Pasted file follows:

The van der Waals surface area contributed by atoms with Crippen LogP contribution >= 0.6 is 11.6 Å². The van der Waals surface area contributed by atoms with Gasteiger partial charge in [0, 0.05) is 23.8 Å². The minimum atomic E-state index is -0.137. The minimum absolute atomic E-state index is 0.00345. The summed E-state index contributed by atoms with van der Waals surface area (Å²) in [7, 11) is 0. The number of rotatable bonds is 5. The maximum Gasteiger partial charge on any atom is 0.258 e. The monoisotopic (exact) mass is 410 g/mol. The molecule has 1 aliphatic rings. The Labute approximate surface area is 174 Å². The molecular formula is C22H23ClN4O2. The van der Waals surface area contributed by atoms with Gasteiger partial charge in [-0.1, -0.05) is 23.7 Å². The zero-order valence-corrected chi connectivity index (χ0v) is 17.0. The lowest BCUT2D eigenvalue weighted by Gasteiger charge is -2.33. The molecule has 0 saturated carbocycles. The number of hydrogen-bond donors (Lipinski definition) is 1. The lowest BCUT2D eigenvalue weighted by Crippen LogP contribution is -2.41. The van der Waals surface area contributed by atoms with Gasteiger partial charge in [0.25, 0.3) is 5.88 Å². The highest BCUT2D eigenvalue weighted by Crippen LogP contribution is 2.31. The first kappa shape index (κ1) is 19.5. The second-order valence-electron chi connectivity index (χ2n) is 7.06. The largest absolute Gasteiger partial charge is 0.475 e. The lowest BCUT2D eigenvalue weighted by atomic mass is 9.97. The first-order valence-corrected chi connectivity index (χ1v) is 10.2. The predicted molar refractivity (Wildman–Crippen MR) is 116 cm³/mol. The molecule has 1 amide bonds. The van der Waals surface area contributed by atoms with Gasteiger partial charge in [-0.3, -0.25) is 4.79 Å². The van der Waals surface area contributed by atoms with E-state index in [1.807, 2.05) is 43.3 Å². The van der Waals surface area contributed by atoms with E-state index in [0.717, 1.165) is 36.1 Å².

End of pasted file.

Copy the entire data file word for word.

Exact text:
The van der Waals surface area contributed by atoms with Crippen LogP contribution >= 0.6 is 11.6 Å². The van der Waals surface area contributed by atoms with Gasteiger partial charge in [0, 0.05) is 23.8 Å². The minimum atomic E-state index is -0.137. The minimum absolute atomic E-state index is 0.00345. The summed E-state index contributed by atoms with van der Waals surface area (Å²) in [7, 11) is 0. The number of rotatable bonds is 5. The maximum Gasteiger partial charge on any atom is 0.258 e. The monoisotopic (exact) mass is 410 g/mol. The molecule has 1 aliphatic rings. The Labute approximate surface area is 174 Å². The molecular formula is C22H23ClN4O2. The van der Waals surface area contributed by atoms with Gasteiger partial charge in [-0.1, -0.05) is 23.7 Å². The zero-order valence-corrected chi connectivity index (χ0v) is 17.0. The lowest BCUT2D eigenvalue weighted by Gasteiger charge is -2.33. The molecule has 0 saturated carbocycles. The number of hydrogen-bond donors (Lipinski definition) is 1. The lowest BCUT2D eigenvalue weighted by Crippen LogP contribution is -2.41. The van der Waals surface area contributed by atoms with Gasteiger partial charge in [0.25, 0.3) is 5.88 Å². The highest BCUT2D eigenvalue weighted by Crippen LogP contribution is 2.31. The first kappa shape index (κ1) is 19.5. The second-order valence-electron chi connectivity index (χ2n) is 7.06. The largest absolute Gasteiger partial charge is 0.475 e. The lowest BCUT2D eigenvalue weighted by atomic mass is 9.97. The first-order valence-corrected chi connectivity index (χ1v) is 10.2. The predicted molar refractivity (Wildman–Crippen MR) is 116 cm³/mol. The molecule has 1 amide bonds. The van der Waals surface area contributed by atoms with Gasteiger partial charge in [-0.3, -0.25) is 4.79 Å². The van der Waals surface area contributed by atoms with E-state index in [1.807, 2.05) is 43.3 Å². The van der Waals surface area contributed by atoms with E-state index in [0.717, 1.165) is 36.1 Å².